And just like that, the new season was upon us. With each year, the MLS preseason seems to get shorter. As a fan of the New York Red Bulls, this offseason flew by. There was so much turmoil, so many talking points, so many question marks. The kick-off Sunday night was a much needed catharsis for many New York fans. The time for what-ifs has finally ended, and the team can only stand behind the results. The first step forward, was more of a half-step, but with very a very promising start, and a few scary signs lurking just below the surface. Sit back, relax, and dig in. Red Bulls draw at SKC: Three things learned.
Red Bulls Draw At SKC: Three Things Learned
1. Midfield Might – It was no surprise that there would be some growing pains for the “Newb”-Bulls, but the length or depth of those pains does not seem to be something to fret over. Dax McCarty was active all game long in the destroyer role while Felipe Martins and Sacha Kljestan pushed higher up the field. What was previously unfamiliar however, was the immediate press the midfield fell into when possession was lost. SKC’s tendency to play from wider positions was put on ice for much of the game thanks to the work put in by the midfielders as they collapsed on and surrounded the wingers. Barring the goal conceded (which we will get to), and one great chance for Dwyer, Sporting Kansas City’s attack was forced to come centrally, and New York was able to exhibit their strength and poise while remaining compact.
2. Luis the Beast – The Red Bulls will live and die with the man between the sticks this year, much like DC United relied on Hamid a year ago. The one big issue with playing a high press game is that you become very susceptible to counter attacks. As the Toronto FC found out this weekend, any team, no matter how talented in the midfield, can be brought down by a timely through ball if they are sloppy in possession. Vancouver capitalized on their chance with debutant Rivero. For Red Bull, centerbacks Damien Perrinelle and Ronald Zubar are not fleet of foot or young, they will be giving up their share of counter attack opportunities this year. Robles is going to have to have another stellar season to keep his team from dropping points in close games. The good news, he has shown every indication over the last two years that he is capable of doing it.
3. The wings the thing – Without Thierry Henry demanding attention from opposition defenses, Bradley Wright-Phillips is now the number one priority for a backline. He will be marked in a way that he has not yet experienced in this league. In turn, he will need to open space for his team mates just as Titi had for the last four years. In doing so, Lloyd Sam, and Mike Grella/Sal Zizzo will have a lot more room to operate. I wrote about Philly’s offensive strategy last year, and it is one that the Red Bulls look increasingly likely to employ this season. BWP must serve as a pivot at the top of the attack. Hold the ball up, and dish out to the wings as support arrives and numbers can get into the attack. The trouble is, this is a facet of his game that is very weak. If he can continue to improve, Grella and Sam may be closer to the top of the Golden Boot than BWP himself.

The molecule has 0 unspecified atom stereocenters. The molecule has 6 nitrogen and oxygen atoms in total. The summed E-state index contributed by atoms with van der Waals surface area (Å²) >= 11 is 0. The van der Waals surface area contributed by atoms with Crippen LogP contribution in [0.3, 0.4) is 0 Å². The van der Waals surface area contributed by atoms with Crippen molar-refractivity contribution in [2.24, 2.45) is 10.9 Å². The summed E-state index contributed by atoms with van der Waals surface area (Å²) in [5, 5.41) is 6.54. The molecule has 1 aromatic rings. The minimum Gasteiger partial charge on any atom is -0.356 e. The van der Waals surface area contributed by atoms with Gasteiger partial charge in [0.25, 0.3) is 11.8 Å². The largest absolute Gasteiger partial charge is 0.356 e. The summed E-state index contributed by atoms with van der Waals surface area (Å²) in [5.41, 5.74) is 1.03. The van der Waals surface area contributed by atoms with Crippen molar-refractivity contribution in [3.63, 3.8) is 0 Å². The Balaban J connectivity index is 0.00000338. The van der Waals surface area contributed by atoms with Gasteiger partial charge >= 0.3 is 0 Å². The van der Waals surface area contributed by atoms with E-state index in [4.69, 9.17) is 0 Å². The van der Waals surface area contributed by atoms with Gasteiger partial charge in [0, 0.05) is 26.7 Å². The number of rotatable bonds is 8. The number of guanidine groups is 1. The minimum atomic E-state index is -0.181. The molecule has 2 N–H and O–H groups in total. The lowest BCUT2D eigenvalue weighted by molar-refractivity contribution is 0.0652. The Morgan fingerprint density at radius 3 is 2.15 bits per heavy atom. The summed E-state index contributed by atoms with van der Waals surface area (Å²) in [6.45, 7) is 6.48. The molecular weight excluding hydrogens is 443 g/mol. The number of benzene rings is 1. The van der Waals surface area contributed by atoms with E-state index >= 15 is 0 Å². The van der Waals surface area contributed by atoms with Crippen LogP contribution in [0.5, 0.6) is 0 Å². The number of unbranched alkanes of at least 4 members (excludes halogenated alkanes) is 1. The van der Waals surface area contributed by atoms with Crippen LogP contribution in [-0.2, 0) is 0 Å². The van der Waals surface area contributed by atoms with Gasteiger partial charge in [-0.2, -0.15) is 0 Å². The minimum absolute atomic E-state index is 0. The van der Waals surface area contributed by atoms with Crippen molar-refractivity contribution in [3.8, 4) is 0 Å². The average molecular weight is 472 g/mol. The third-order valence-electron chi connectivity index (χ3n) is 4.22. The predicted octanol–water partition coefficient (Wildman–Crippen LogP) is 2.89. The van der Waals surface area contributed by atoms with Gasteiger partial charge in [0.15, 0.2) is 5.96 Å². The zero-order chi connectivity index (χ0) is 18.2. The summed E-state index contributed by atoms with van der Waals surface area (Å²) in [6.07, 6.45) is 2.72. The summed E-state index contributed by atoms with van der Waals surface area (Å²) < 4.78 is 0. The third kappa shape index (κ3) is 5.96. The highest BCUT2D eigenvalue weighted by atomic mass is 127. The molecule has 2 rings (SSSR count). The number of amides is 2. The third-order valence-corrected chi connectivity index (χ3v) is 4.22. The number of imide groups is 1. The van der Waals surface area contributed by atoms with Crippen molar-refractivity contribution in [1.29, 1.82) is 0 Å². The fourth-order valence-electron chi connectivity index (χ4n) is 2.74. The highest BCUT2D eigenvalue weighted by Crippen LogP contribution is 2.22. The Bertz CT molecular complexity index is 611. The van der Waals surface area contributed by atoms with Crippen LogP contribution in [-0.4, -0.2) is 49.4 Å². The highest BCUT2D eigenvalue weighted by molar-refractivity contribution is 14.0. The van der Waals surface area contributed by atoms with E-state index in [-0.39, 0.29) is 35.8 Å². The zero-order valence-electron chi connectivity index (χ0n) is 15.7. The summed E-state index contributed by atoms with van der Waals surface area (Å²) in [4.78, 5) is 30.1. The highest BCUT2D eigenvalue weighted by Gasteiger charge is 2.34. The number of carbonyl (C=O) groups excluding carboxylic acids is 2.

All in all, an admirable start for a team that a lot of folks have already written off. If they can improve their distribution from the top, this will be a team that no one will want to face. Marsch is going to have to rely on his depth if he wants to see his high pressure system succeed for the long haul. That depth will be tested as early as the home opener against bitter rivals DC United, with Ronald Zubar leaving late with a hamstring injury that is currently being evaluated. Does he have the depth to do it? Only time will tell.
****DID YOU KNOW****
This is a new section I will be adding this year with random musings from analyzing stats. Hopefully overtime it will serve as a means for asking questions and further analysis.
– Roy Miller was the field player with the lowest passing percentage on the night (Just 57.89% on 57 attempts), but who were the next two biggest offenders on the team? Lloyd Sam (62.5% on 32 attempts) and Felipe Martins (66.04% on 53 attempts), both of whom were involved in the lone goal. While none of those numbers look very good, it can almost certainly be attributed to an aggressive attack. Only about one third of those errant passes were in the Red Bulls own half.
– Dax McCarty worked his butt off in his defensive role which is no surprise really. He led the team in tackles won (Tied with Roy Miller with 6), and recoveries (12).
– On the backline, both Zubar and Perinelle put in a good shift. They had a combined 7 interceptions, 18 clearances and 13 recoveries.
– BWP was shutout entirely. 0 shots. It is going to take some better work from the midfield to get him going. Grella/Sizzo (Grizzo) and Sam will need to be more dangerous to make his job easier.
– How did new boy Kljestan do? He had the second highest passing percentage on the team (81.43%) with the most attempts (70).